# How do you use part 1 of Fundamental Theorem of Calculus to find the derivative of the function y=int (6+v^2)^10 dv from sinx to cosx?

##### 1 Answer
Apr 20, 2015

$\left[- {\left(6 + {\cos}^{2} x\right)}^{10} \sin x - {\left(6 + {\sin}^{2} x\right)}^{10} \cos x\right]$

If it is F(v) = ${\int}_{\sin} {x}^{\cos} x \left(6 + {v}^{2}\right)$dv, it can be written as a sum of two integrals= ${\int}_{\sin} {x}^{0} \left(6 + {v}^{2}\right) \mathrm{dv}$ +${\int}_{0}^{\cos} x \left(6 + {v}^{2}\right) \mathrm{dv}$

=${\int}_{0}^{\cos} x \left(6 + {v}^{2}\right) \mathrm{dv} - {\int}_{0}^{\sin} x \left(6 + {v}^{2}\right) \mathrm{dv}$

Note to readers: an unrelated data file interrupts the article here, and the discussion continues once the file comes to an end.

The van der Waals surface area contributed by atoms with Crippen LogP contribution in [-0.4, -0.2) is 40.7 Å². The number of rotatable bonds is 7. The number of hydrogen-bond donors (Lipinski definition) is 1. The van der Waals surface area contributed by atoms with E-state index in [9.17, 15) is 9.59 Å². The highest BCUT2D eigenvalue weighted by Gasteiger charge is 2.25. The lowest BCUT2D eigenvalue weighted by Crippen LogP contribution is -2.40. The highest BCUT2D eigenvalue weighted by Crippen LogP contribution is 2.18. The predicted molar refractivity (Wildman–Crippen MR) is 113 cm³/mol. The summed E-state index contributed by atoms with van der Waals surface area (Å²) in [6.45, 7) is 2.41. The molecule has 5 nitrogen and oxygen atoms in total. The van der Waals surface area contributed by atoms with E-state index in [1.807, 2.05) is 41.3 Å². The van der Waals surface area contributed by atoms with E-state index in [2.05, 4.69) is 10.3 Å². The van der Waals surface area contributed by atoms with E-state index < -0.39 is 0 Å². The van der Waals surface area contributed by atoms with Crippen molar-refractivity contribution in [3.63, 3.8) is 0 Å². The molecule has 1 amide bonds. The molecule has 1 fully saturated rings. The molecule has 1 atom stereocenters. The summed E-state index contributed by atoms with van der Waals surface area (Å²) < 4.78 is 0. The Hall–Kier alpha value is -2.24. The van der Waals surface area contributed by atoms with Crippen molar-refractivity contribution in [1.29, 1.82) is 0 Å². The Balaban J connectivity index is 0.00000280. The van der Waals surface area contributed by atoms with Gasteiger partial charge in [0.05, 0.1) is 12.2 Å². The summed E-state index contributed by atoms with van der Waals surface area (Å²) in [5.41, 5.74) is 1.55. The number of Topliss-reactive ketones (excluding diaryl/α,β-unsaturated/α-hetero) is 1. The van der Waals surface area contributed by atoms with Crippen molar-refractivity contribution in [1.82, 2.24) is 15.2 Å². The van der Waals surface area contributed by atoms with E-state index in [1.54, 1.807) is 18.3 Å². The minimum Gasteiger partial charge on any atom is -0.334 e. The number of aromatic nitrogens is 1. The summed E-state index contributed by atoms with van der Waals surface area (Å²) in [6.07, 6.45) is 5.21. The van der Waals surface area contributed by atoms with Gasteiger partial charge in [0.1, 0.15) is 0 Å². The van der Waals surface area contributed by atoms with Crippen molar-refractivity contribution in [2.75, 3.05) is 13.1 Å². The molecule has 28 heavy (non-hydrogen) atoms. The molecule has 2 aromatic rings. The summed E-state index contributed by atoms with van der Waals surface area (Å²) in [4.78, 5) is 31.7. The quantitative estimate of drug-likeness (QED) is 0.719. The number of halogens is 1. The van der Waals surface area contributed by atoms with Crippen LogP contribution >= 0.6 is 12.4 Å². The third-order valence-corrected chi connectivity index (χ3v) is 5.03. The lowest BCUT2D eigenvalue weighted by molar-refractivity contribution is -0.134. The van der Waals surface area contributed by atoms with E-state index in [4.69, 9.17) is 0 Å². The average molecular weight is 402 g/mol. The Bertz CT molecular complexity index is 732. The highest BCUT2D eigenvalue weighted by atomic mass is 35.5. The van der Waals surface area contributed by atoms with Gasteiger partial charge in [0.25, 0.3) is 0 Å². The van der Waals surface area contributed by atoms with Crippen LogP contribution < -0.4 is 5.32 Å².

F'(v) =$\frac{d}{\mathrm{dx}} {\int}_{0}^{\cos} x \left(6 + {v}^{2}\right) \mathrm{dv} - \frac{d}{\mathrm{dx}} {\int}_{o}^{\sin} x \left(6 + {v}^{2}\right) \mathrm{dv}$

Now applying the Fundamental Theorem of Calculus, the derivative would be $\left[- {\left(6 + {\cos}^{2} x\right)}^{10} \sin x - {\left(6 + {\sin}^{2} x\right)}^{10} \cos x\right]$